Robin Folsom: Former Georgia official faked two pregnancies for paid maternity leave

'A co-worker observed the lower portion of Folsom’s stomach "come away" from her body and believed Folsom wore a fake pregnant stomach,' read the statement by the Georgia Office of the Inspector General


                            Robin Folsom: Former Georgia official faked two pregnancies for paid maternity leave
Former Georgia official Robin Folsom (Inset) faked being pregnant to avail paid maternity leave, but her scheme was exposed when a coworker noticed her baby bump was fake (Twitter, Ian Waldie/Getty Images)
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Former Georgia official Robin Folsom faked being pregnant to avail paid maternity leave but her scheme was exposed when a coworker noticed her baby bump was fake. The 43-year-old asked an individual to send an email to her bosses claiming to be the father of the child and stating that Folsom was under doctor's orders for several weeks of rest following the delivery. As a result, she received seven weeks of paid maternity leave.

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Folsom, who was the Director of External Affairs for the Georgia Vocational Rehabilitation Agency, had informed the agency that she first gave birth in July 2020, and got pregnant again in August 2021. But there were no official records of her having given birth. During the investigation, it was also found out that Folsom's co-worker saw the lower portion of Folsom's stomach "come away" from her body and believed Folsom wore a fake baby bump.

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Folsom used to send her coworkers pictures of her supposed newborn but the images were "inconsistent" and "depicted children with varying skin tones". Bran Otmembebwe, the father of her supposed child, was allegedly a made-up person, but when confronted by the investigators in October 2021, Folsom revealed that he really existed.

"Robin Folsom, former Director of External Affairs for the Georgia Vocational Rehabilitation Agency (GVRA), has been indicted by a Fulton County grand jury. In October 2020, Folsom informed the human resources division that she was pregnant, and eventually announced that she had given birth in May 2021. GVRA leadership later received an email from an individual claiming to be the father of the child and stating that Folsom had been mandated several weeks of rest following the delivery. As a result, GVRA approved approximately seven weeks of paid FMLA leave that it otherwise would not have approved," read the statement by the Georgia Office of the Inspector General.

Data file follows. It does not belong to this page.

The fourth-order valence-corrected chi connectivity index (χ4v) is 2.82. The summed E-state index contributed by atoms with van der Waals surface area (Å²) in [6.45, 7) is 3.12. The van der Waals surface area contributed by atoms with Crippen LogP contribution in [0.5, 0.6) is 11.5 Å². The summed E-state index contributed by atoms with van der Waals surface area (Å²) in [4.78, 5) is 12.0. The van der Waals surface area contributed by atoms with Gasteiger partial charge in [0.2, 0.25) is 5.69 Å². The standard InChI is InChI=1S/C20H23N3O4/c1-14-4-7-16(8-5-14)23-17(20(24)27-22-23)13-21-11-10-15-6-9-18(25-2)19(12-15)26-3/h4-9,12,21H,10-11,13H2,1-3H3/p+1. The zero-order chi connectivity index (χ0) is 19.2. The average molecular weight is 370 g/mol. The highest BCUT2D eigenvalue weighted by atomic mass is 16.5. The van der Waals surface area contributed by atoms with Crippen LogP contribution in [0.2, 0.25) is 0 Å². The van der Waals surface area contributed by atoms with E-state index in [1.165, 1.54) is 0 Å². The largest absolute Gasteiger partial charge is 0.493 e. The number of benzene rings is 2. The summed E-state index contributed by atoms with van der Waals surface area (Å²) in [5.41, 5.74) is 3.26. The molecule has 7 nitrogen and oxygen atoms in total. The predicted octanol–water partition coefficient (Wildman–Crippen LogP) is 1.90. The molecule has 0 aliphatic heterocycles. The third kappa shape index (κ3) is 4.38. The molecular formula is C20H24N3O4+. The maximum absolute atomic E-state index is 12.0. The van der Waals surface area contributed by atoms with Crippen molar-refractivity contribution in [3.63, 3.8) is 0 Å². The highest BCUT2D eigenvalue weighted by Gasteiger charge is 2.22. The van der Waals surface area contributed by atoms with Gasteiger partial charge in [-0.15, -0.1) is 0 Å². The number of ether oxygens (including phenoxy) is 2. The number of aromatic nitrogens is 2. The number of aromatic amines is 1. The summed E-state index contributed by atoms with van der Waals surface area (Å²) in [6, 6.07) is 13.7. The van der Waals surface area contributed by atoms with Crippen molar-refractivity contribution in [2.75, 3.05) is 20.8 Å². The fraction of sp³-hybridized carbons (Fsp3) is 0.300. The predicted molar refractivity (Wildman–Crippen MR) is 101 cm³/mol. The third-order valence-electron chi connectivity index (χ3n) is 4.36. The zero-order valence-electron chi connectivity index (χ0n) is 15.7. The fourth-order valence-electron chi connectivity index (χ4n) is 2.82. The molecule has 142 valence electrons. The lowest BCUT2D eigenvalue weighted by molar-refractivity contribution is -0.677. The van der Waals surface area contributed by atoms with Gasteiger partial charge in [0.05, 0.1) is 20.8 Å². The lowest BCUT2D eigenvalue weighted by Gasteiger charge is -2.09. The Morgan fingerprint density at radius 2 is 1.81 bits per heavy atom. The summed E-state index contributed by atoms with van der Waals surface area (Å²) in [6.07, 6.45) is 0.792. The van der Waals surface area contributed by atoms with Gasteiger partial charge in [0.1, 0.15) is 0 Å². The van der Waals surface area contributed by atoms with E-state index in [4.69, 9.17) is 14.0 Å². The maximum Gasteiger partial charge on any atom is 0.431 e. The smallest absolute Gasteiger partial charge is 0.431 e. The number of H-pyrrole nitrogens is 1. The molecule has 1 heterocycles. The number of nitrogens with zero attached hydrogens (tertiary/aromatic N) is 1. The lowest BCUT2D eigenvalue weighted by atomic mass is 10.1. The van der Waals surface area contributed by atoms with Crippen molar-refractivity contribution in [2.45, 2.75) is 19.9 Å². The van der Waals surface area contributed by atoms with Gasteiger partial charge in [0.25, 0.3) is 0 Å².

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"OIG's investigation revealed that in March 2021, a co-worker observed the lower portion of Folsom’s stomach "come away" from her body and believed Folsom wore a fake pregnant stomach. In addition, Folsom allegedly sent pictures of her new baby to various GVRA employees, however, the pictures appeared to be inconsistent and depicted children with varying skin tones. Folsom had previously reported the birth of a child in July 2020, and claimed she was again pregnant in August 2021," it continued.

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"OIG learned that the State Office of Vital Records did not possess any birth certificate listing Folsom as a mother, and a review of medical and insurance records found no indication that Folsom had ever delivered a child. Folsom resigned in October 2021 shortly after an interview with OIG investigators. On February 10, 2022, Robin Folsom, 43, of Atlanta, Georgia, was indicted by a Fulton County grand jury of four felony counts: three counts of False Statements and one count of Identity Fraud. The Georgia Office of the Attorney General is prosecuting the case," the release concluded.

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Georgia Attorney General Chris Carr at a press conference (Photo by Megan Varner/Getty Images)

 

Folsom is charged with three counts of making false statements and one count of identity fraud, announced the state Attorney General Chris Carr. "Fraud by state employees will not be tolerated. By working with Georgia's independent Inspector General, we were able to discover, investigate and put an end to this alleged deception. We will always stand up to protect taxpayer dollars, and we look forward to presenting our case in court," Carr said in his statement

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If convicted, Folsom faces up to 10 years in prison for identity fraud and up to five years in prison for each charge of making false statements, reported Bradenton Herald.

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